That was the life of a priest before the time of Christ. Before a priest could do his job of offering up sacrifices for the sins of others, he first had to take care of his own personal business—his own sins, his own cares, his own violations. So, each day, as he lit the fire to begin his godly work, he took inventory of the sins of his people and his own sins (Hebrews 7: 27). Day after day, moment by moment, his mind raced with all these shortcomings. His job was difficult and exhausting.
Then Christ came and became the high priest, and He holds this position permanently and forever (Hebrews 7:24). He was after-all, “holy, innocent, unstained, separated from sinners, and exalted above the heavens” (Hebrews 7: 26). Not only that but “He has no need, like those high priests, to offer sacrifices daily, first for his own sins and then for those of the people, since he did this once for all when he offered up himself” (Hebrews 7:27). The daily grind of fire building, killing a sacrifice, inner-searching, and finally offering up prayers ended. Jesus paid it all.
That does not mean we do not pray for others or ourselves. Indeed Peter says that we are to be “a royal priesthood” (I Pet 2:9), meaning we are to pray for others. But unless and until we accept without question and wholly the atonement of Jesus in our lives, the daily grind of being a priest will continue for us. We will never get out of that cycle of embarrassment, regret, remorse and the need to pray for that “daily patch” to cover our sins along with the sins of those for whom we pray.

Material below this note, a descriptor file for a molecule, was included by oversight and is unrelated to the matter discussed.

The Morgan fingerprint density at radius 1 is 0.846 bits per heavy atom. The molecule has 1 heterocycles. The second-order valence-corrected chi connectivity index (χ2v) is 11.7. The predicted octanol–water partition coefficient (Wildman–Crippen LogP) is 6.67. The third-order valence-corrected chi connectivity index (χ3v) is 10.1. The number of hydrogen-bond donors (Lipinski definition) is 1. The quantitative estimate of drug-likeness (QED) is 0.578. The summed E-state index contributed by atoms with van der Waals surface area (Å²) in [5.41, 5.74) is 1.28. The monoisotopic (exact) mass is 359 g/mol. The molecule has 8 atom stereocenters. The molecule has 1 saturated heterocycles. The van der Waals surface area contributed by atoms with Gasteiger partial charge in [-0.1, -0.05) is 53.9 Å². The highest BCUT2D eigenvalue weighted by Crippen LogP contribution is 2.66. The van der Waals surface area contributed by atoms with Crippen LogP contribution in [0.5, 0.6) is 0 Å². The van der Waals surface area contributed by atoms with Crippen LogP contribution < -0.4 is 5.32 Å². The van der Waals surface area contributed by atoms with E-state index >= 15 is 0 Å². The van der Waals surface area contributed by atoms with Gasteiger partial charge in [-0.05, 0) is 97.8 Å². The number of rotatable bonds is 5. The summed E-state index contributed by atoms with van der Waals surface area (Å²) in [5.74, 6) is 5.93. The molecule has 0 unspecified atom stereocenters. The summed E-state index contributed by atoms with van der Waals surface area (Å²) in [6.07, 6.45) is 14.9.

Jesus lives to make intersession for us (Hebrews 7:25), He prays for us continually. It is because of His intercession that we can do our work of intercession for others. It is all possible because Jesus has saved us to the uttermost. No daily patch needed. Jesus saves us totally and at all times. Once we believe this as a little child of God, and we draw near to God through Him, He is able to save us to the uttermost! (Hebrews 7: 25). Then, with full assurance of our own atonement, we can put our full energy into praying for others which is our greatest work.